Looking For Project in October 2021!
And now for some shameless self-promotion: I’m looking to join a project in October 2021, in Milton Keynes, London, or remote. I’ll work as a contractor or fixed-term employee but don’t take permanent positions. Interested? Then check out my resume & work samples!
Additional Talk Information
How Can We Build Front-Ends Today?
SwiftUI is Apple’s take on declarative front-ends. Here’s the counter example from the talk, with slightly changed formatting:
Flutter is Google’s cross-platform implementation of declarative front-ends. It reached the stable version 1.0 for mobile in December 2018. Here’s what the SwiftUI counter sample looks like in Flutter:
Google’s Jetpack Compose
Jetpack Compose is Google’s Android implementation of declarative front-ends. So Google has two different horses in this race: Jetpack Compose and Flutter. Of course, it’s Google! 😒
Jetpack Compose entered beta on February 24, 20201. According to Google, it now has stable APIs and is feature-complete.
I adopted the counter sample in this tutorial to look like the SwiftUI sample above:
Microsoft’s .NET Multi-platform App UI (MAUI)
Microsoft calls its implementation of declarative front-ends “Model-View-Update” (MVU). Here’s what I think the SwiftUI sample from above will look like in MVU. I adapted the sample from the announcement post:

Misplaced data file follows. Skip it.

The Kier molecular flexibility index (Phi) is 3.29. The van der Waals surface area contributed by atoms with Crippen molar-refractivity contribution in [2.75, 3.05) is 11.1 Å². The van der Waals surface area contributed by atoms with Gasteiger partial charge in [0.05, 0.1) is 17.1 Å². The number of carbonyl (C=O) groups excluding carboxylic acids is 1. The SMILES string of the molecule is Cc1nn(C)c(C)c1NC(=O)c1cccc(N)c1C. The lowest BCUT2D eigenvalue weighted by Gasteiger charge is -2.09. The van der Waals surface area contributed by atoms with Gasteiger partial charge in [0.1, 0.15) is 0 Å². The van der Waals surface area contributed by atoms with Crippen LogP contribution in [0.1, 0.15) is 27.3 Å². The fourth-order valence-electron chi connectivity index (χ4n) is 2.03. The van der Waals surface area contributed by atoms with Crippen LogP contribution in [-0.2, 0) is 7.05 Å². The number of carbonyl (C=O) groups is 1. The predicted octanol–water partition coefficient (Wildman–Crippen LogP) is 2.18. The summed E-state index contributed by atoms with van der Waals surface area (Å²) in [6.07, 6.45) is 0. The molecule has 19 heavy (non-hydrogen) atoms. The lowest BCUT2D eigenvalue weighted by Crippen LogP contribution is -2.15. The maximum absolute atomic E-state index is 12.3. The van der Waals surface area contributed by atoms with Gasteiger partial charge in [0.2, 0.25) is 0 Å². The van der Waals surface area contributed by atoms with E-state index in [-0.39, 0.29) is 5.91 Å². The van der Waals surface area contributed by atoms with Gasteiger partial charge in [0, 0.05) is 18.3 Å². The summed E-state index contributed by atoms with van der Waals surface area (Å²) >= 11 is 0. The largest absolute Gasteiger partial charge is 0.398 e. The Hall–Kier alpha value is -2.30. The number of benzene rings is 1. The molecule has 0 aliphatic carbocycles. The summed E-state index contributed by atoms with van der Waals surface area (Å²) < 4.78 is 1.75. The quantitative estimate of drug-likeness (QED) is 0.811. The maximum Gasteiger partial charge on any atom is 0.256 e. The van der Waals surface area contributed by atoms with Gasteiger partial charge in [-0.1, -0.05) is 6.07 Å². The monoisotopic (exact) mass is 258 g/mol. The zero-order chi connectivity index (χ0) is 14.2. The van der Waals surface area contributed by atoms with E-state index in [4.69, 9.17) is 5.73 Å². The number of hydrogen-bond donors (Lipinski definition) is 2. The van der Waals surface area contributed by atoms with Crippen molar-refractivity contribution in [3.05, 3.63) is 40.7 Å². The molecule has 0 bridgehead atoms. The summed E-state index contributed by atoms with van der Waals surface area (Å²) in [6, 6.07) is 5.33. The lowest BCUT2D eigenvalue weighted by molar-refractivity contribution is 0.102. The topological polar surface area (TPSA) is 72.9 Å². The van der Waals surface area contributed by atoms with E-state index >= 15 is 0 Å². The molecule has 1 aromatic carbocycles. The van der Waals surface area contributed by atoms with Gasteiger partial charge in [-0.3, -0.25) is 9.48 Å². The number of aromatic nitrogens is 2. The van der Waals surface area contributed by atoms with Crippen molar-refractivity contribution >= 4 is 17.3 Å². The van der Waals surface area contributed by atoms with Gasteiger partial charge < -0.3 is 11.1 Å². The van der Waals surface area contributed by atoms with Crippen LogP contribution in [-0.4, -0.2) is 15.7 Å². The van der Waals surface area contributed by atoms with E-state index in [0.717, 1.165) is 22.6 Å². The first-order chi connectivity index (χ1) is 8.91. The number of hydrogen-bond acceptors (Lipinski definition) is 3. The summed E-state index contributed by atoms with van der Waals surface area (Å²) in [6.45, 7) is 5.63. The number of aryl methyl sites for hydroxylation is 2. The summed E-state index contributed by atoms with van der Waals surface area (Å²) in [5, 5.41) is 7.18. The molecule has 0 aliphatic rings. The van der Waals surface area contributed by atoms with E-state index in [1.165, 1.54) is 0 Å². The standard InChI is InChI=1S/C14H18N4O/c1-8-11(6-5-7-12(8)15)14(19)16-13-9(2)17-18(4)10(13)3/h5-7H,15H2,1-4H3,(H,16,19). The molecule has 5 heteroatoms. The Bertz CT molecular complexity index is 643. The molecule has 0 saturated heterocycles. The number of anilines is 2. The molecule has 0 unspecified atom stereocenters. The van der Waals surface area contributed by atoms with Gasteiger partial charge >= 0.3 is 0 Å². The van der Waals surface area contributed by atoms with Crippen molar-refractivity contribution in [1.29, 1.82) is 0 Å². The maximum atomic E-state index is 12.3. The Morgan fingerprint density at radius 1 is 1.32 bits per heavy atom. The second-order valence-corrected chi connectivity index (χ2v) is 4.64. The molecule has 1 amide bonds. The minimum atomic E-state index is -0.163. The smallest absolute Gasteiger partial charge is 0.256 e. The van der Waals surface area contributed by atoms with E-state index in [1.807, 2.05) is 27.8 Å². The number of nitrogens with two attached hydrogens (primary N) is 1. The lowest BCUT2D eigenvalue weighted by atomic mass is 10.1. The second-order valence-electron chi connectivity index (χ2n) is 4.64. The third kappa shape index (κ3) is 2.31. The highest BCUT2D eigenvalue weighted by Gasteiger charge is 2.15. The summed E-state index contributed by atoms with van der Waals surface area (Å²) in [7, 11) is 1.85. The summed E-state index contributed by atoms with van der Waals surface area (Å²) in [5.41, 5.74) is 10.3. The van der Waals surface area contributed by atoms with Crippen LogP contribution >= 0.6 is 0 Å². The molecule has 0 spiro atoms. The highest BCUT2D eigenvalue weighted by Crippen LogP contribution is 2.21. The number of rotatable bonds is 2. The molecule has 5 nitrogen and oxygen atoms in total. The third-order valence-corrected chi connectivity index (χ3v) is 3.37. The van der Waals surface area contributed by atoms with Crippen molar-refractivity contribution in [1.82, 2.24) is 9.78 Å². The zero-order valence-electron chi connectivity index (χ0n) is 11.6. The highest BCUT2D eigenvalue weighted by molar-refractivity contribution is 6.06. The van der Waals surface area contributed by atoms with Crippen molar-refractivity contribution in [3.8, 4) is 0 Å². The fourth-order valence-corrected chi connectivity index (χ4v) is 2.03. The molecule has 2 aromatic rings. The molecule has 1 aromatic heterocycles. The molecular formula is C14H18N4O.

And finally, here’s what the counter looks like in Facebook’s React for web applications. I adapted it from this Stackblitz sample. You see some HTML code in there because I don’t use components to keep things simple. If I did, it would look as declarative as the other examples:
I ranked React fastest for two reasons:
- React has an experimental feature called Concurrent Mode. If it makes it into production, it will improve data loading with multiple components on a page.
- ReactDOMServer lets us send HTML from the server to the browser before the React application is ready. The other frameworks may have something similar.
Native iOS & Android Apps
React Native Vs. Flutter
Will Google Kill Flutter?
- In 2019, Flutter was the project with the third-highest number of contributors at GitHub (section “Top and trending projects”). It had 13k. Azure Docs had 14k, VSCode had 19k. I couldn’t find these numbers for 2020.
- Toyota picked Flutter to power future car entertainment systems. I’m not sure if this is just a test by Toyota or if they already decided to go ahead with Flutter for production.
Flutter gives us little help on responsive design: Find out the screen width and change your UI. Wonderful! So no grid, like in Bootstrap or the more powerful, but also more complicated HTML version. Anyway, I went with flutter_bootstrap for now.
Does Flutter Do Too much?
- Animations on iOS can stutter when first used. There’s now a project for that in Flutter.
- Flutter has more than 8,500 open issues. But the team claims that they close at least as many as are being opened. Seems true for February 16, 2021 – March 16, 2021: 1,210 closed, 695 opened.
- “Sound Null Safety” is a feature of Dart that’s new in Flutter 2.0. It does away with